KIMBERLY — Ageless Senior Citizens, a senior center in Kimberly, received nearly $8,000 from the state this week.
Without it, “I’m not sure we would have been able to stay open,” secretary-treasurer Cheryl Arledge said.
A new state program for small businesses offers grants up to $10,000 for equipment, inventory, personal protective equipment, rent and utilities. Idaho has now sent out about $24 million to more than 2,000 businesses affected by the COVID-19 pandemic, according to Transparent Idaho.
Arledge said the cost of operating the senior center’s meal program has gone up significantly due to the pandemic, but it needs to stay open as an essential service.
“We all … feel it is very important to feed these seniors,” Arledge said. “When a senior is afraid to go into a grocery store to shop, we need to be able to feed them.”
The meal program has expanded from two to three days a week since the shutdown. And even though the dining room is now closed, the number of meals served each week has jumped from about 30 to more than 150.
“We never had those kinds of numbers in the dining room,” Arledge said.
That expansion has not been cheap, she said. The cost of food is skyrocketing and single-use to-go containers are expensive. The extra day of service also means greater staffing costs and more personal protective equipment to keep workers and patrons safe.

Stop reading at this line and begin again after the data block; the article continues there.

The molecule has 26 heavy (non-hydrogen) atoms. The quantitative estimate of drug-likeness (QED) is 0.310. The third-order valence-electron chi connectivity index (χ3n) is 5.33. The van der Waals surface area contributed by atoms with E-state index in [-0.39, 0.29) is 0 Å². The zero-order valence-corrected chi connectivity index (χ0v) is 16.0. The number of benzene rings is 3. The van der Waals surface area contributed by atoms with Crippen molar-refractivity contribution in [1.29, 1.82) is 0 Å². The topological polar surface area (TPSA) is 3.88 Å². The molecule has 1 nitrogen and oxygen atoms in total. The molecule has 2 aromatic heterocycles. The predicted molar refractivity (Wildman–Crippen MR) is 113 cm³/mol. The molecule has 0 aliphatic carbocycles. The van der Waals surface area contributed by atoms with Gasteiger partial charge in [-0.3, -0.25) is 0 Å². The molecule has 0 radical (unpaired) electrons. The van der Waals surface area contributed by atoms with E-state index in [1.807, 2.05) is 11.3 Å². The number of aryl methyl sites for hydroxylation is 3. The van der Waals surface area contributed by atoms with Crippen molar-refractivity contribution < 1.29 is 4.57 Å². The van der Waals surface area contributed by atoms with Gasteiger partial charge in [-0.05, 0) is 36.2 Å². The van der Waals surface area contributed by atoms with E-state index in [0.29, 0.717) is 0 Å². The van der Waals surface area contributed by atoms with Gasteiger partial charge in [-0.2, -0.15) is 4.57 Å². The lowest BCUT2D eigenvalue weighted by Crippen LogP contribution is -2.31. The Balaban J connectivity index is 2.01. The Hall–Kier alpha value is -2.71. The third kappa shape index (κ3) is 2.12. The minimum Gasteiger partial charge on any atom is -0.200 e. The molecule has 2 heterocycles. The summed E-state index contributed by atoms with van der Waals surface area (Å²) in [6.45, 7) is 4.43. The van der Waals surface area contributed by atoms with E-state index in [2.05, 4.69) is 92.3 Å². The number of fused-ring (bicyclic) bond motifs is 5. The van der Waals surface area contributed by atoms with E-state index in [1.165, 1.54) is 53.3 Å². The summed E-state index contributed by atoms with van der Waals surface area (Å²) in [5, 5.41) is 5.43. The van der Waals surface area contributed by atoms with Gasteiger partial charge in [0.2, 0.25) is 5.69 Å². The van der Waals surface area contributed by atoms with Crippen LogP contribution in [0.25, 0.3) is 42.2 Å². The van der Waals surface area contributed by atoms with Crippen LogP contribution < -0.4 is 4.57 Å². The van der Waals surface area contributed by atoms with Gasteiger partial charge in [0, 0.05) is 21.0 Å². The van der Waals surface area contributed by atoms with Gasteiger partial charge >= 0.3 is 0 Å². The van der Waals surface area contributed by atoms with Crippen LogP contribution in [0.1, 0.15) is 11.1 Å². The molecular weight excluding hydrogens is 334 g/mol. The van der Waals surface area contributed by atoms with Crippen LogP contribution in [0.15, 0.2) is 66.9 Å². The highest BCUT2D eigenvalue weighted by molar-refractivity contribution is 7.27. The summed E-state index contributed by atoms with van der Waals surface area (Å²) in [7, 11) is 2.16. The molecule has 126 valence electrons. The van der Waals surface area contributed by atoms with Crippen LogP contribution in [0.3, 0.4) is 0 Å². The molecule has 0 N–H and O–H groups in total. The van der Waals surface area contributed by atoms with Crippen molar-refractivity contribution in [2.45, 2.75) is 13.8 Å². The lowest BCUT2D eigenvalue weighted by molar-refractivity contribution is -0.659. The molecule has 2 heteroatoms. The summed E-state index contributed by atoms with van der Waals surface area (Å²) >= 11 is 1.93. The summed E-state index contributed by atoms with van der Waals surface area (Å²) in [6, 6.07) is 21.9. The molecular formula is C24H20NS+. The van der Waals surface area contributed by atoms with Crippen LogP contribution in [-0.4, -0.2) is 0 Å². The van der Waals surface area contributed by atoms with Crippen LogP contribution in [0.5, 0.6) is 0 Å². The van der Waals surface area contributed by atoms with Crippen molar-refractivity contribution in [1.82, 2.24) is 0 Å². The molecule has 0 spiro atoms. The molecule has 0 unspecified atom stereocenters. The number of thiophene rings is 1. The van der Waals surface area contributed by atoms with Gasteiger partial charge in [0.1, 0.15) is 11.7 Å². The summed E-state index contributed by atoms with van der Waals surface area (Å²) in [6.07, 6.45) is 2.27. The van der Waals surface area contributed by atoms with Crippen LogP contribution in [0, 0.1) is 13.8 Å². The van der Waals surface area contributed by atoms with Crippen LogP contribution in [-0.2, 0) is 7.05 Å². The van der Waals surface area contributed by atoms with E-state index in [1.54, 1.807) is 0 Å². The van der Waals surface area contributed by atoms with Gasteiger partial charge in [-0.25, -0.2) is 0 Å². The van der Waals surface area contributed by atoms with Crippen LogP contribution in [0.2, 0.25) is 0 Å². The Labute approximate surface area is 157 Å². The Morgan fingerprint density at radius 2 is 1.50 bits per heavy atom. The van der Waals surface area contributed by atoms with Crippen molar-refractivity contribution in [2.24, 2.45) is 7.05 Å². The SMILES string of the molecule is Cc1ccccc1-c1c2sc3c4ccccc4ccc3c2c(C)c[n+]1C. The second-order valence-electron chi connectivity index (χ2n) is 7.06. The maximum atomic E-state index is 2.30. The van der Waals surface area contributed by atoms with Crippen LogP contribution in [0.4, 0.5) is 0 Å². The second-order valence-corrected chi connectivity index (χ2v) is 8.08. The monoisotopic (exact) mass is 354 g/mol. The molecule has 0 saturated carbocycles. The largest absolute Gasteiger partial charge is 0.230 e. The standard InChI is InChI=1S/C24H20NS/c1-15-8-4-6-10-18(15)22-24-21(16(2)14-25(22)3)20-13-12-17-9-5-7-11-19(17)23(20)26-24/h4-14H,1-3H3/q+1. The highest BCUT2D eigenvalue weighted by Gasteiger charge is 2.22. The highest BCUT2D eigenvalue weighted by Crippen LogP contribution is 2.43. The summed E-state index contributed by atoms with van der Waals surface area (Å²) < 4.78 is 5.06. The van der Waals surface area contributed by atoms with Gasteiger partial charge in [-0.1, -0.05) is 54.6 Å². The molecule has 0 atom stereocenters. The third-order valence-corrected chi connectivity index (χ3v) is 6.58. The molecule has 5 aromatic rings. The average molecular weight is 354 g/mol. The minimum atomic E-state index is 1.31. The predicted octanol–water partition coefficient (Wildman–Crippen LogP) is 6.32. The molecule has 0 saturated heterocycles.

Arledge said she applied for the grant the first day it was available on May 11. The center received the money in its account earlier this week.
Idaho Gov. Brad Little set aside $300 million for the grant program out of the $1.25 billion the state received from Congress. Grants are available to eligible businesses on a first-come, first-serve basis until the money is gone. The deadline to apply is July 17.
“Expanding this resource to self-employed business owners should help them get back on their feet and relieve some of the financial loss brought about by this unexpected and unwelcome virus,” Little wrote in a statement.
The first wave of applications started May 11 for business with one to 19 employees. The second wave opened on Monday for businesses with one to 50 employees. Those who are self-employed can apply on May 27 for grants up to $7,500.
Businesses are eligible if they have received less than $10,000 from other federal aid programs.
Businesses with one to five workers have received 85% of the money so far.
Construction businesses have received 16% of the money, the most of any industry. The accommodation and foodservice industry is second at about 12%.
Twin Falls County has received 152 grants, the fourth most in the state. Ada County leads the state with 830 grants.
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